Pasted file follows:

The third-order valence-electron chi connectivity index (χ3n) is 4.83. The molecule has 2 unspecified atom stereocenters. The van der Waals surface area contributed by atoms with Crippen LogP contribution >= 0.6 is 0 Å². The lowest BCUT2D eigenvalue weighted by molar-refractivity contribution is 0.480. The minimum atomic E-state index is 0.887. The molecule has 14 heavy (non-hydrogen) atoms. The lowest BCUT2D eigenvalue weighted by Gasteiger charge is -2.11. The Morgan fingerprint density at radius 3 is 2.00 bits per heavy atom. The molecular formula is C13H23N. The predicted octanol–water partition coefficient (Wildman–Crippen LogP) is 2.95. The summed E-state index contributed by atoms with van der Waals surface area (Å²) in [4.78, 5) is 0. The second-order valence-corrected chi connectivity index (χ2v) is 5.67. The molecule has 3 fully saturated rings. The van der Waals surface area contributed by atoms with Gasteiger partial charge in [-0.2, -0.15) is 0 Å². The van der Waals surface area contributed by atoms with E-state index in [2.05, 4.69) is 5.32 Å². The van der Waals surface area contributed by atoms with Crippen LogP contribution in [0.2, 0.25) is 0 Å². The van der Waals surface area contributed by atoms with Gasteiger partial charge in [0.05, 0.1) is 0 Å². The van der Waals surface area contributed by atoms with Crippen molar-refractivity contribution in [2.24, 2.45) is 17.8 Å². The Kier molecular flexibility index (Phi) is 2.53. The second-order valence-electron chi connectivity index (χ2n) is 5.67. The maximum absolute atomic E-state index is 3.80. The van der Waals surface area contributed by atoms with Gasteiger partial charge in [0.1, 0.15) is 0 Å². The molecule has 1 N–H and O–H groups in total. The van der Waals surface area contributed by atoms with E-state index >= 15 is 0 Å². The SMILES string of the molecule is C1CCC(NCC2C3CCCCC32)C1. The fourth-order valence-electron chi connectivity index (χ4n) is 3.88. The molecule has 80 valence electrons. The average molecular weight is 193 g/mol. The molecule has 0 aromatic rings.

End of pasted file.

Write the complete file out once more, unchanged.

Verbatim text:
The third-order valence-electron chi connectivity index (χ3n) is 4.83. The molecule has 2 unspecified atom stereocenters. The van der Waals surface area contributed by atoms with Crippen LogP contribution >= 0.6 is 0 Å². The lowest BCUT2D eigenvalue weighted by molar-refractivity contribution is 0.480. The minimum atomic E-state index is 0.887. The molecule has 14 heavy (non-hydrogen) atoms. The lowest BCUT2D eigenvalue weighted by Gasteiger charge is -2.11. The Morgan fingerprint density at radius 3 is 2.00 bits per heavy atom. The molecular formula is C13H23N. The predicted octanol–water partition coefficient (Wildman–Crippen LogP) is 2.95. The summed E-state index contributed by atoms with van der Waals surface area (Å²) in [4.78, 5) is 0. The second-order valence-corrected chi connectivity index (χ2v) is 5.67. The molecule has 3 fully saturated rings. The van der Waals surface area contributed by atoms with Gasteiger partial charge in [-0.2, -0.15) is 0 Å². The van der Waals surface area contributed by atoms with E-state index in [2.05, 4.69) is 5.32 Å². The van der Waals surface area contributed by atoms with Crippen LogP contribution in [0.2, 0.25) is 0 Å². The van der Waals surface area contributed by atoms with Gasteiger partial charge in [0.05, 0.1) is 0 Å². The van der Waals surface area contributed by atoms with Crippen molar-refractivity contribution in [2.24, 2.45) is 17.8 Å². The Kier molecular flexibility index (Phi) is 2.53. The second-order valence-electron chi connectivity index (χ2n) is 5.67. The maximum absolute atomic E-state index is 3.80. The van der Waals surface area contributed by atoms with Gasteiger partial charge in [0.1, 0.15) is 0 Å². The molecule has 1 N–H and O–H groups in total. The van der Waals surface area contributed by atoms with E-state index >= 15 is 0 Å². The SMILES string of the molecule is C1CCC(NCC2C3CCCCC32)C1. The fourth-order valence-electron chi connectivity index (χ4n) is 3.88. The molecule has 80 valence electrons. The average molecular weight is 193 g/mol. The molecule has 0 aromatic rings.